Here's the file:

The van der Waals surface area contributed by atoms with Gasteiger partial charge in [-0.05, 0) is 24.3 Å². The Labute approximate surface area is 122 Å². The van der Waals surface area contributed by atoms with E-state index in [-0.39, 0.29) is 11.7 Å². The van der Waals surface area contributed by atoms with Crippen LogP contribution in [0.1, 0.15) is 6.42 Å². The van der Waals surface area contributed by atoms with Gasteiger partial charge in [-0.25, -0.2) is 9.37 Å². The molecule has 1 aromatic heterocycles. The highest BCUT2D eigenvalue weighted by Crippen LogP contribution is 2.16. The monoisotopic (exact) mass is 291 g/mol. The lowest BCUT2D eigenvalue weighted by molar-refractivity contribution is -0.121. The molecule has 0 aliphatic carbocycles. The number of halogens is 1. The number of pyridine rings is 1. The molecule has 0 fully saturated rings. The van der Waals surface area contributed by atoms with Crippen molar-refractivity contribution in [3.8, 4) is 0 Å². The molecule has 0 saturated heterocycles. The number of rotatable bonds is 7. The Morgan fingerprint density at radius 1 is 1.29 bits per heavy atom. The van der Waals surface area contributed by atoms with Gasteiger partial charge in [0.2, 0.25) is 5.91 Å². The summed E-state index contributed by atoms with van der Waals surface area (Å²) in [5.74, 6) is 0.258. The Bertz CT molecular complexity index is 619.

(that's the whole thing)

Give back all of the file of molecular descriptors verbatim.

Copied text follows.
The van der Waals surface area contributed by atoms with Gasteiger partial charge in [-0.05, 0) is 24.3 Å². The Labute approximate surface area is 122 Å². The van der Waals surface area contributed by atoms with E-state index in [-0.39, 0.29) is 11.7 Å². The van der Waals surface area contributed by atoms with Crippen LogP contribution in [0.1, 0.15) is 6.42 Å². The van der Waals surface area contributed by atoms with Gasteiger partial charge in [-0.25, -0.2) is 9.37 Å². The molecule has 1 aromatic heterocycles. The highest BCUT2D eigenvalue weighted by Crippen LogP contribution is 2.16. The monoisotopic (exact) mass is 291 g/mol. The lowest BCUT2D eigenvalue weighted by molar-refractivity contribution is -0.121. The molecule has 0 aliphatic carbocycles. The number of halogens is 1. The number of pyridine rings is 1. The molecule has 0 fully saturated rings. The van der Waals surface area contributed by atoms with Crippen molar-refractivity contribution in [3.8, 4) is 0 Å². The molecule has 0 saturated heterocycles. The number of rotatable bonds is 7. The Morgan fingerprint density at radius 1 is 1.29 bits per heavy atom. The van der Waals surface area contributed by atoms with Gasteiger partial charge in [0.2, 0.25) is 5.91 Å². The summed E-state index contributed by atoms with van der Waals surface area (Å²) in [5.74, 6) is 0.258. The Bertz CT molecular complexity index is 619.